Parents Should Have Full Access To Children’s Facebook Accounts — California’s Proposed Bill

It’s 11 O’clock; do you know what your child’s Facebook profile is doing? If you live in California, you may soon be able to find out as the state considers passing a new Social Networking Law.

It’s 11 O’clock; do you know what your child’s Facebook profile is doing? If you live in California, you may soon be able to find out as the state considers passing a new Social Networking Bill.
A new California bill under the sexy title SB242, or the Social Networking Privacy Act, proposes that social media networking sites such as Facebook let parents access their children’s account; the bill would force privacy settings to their maximum level by default. The bill would also allow parents to request that images or text be removed from a social networking site.

What makes the bill particularly interesting? If it passes, social networks that don’t comply could face fines as high as 10, 000 dollars per incident. The State Senator who introduced the bill Ellen Corbett does not believe this is excessive and is particularly concerned with privacy settings “You shouldn’t have to sign in and give up your personal information before you get to the part where you say, ‘Please don’t share my personal information.”

As it stands, children under 13 are unable to join Facebook; however, there are numerous kids under the age of thirteen who lie to gain access to the site – with our without their parents’ knowledge.

While the Bill has yet to be voted on in the State Senate, social networking sites are already voicing their strong opposition. Facebook representative Andrew Noyes stated that: “This legislation is a serious threat both to Facebook’s business in California.” Indeed, it is, but it’s an issue that government, parents, and social networking sites are progressively less able to ignore.

For kids and teens, it’s a pretty scary prospect.  Letting a parent into your social networking profile is like giving them free access to every corner of your room – including the notes you passed in class and your cell phone with all its text messages. There’s also the risk that parents will go overboard and begin make unnecessary edits and requests, or worse gain private information about their children’s peers through their own child’s interactions. It also raises real challenges for families of divorce. Would a parent’s social networking rights become part of custody agreements?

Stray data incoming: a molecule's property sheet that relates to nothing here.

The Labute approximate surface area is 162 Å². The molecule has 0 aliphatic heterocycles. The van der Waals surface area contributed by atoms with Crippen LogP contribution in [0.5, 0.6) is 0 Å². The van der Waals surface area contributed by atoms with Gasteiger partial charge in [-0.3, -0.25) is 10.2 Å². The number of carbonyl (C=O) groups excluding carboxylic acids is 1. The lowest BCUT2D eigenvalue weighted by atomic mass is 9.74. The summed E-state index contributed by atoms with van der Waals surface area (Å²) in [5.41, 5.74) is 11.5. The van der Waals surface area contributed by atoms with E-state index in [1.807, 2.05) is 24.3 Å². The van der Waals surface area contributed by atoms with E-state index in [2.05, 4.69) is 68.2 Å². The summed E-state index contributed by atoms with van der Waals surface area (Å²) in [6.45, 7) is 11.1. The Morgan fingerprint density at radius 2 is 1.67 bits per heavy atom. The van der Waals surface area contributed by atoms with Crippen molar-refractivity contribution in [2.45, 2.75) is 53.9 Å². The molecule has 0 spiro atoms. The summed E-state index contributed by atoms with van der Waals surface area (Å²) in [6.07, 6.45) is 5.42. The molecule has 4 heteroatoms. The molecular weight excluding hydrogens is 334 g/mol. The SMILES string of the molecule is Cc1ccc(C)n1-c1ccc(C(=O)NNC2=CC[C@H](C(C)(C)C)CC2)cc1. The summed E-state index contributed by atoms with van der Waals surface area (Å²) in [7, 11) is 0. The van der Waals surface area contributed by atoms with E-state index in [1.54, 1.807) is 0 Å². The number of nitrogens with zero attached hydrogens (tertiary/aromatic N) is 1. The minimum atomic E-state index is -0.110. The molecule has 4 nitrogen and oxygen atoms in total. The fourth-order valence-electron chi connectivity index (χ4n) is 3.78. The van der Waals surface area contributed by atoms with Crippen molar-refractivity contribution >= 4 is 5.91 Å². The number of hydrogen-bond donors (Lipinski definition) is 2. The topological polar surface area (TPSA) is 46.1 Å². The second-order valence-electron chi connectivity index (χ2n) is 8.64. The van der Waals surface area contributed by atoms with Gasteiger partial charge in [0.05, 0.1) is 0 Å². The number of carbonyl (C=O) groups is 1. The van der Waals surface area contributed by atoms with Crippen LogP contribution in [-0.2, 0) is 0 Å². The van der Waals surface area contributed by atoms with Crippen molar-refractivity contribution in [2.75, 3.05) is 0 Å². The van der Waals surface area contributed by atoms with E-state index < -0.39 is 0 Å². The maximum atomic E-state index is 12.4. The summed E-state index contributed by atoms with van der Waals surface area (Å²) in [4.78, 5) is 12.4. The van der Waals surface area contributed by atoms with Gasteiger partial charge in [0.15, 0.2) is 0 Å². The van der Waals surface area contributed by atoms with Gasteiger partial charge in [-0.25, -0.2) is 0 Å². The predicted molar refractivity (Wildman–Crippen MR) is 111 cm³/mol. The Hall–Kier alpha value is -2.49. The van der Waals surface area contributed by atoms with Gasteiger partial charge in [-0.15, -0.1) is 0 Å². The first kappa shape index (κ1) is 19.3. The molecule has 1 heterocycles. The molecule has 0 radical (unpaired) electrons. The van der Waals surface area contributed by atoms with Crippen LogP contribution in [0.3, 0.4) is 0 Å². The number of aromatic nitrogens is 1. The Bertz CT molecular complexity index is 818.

For parents, however, it would likely provide piece of mind. While the temptation to abuse the privilege of monitoring a child’s social networking activity would certainly be a major issue, the ability to assure proper privacy settings are enabled would provide peace of mind. In the case of an emergency, access to a child’s social networking activity could be an essential first defense tool for parents. The main issue for parents is a personal one: where is the line between safety and invasion of privacy?

For institutions the issue of legislation surrounding minor’s use of social media is becoming difficult to ignore. Teenagers dominate popular culture; their likes and dislikes strongly influencing everything from fashion to radio. This makes it easy to forget that someone like Rebecca Black is not Paris Hilton; she’s a thirteen year old. Thirteen year olds don’t have a lot of rights; they can’t drive, vote, or buy alcohol, but with this lack of rights comes protection. Parents need to sign off on everything from field trips to tattoos. Should social media – which is arguably as risky as zip-lining if predators and privacy are taken into consideration – really be any different?

Teenagers might think so. Many parents might think so. Facebook would particularly think so, but if social networking sites want to fight bills like SB242 they’re going to have to come up with a better argument then “it’s bad for business”.

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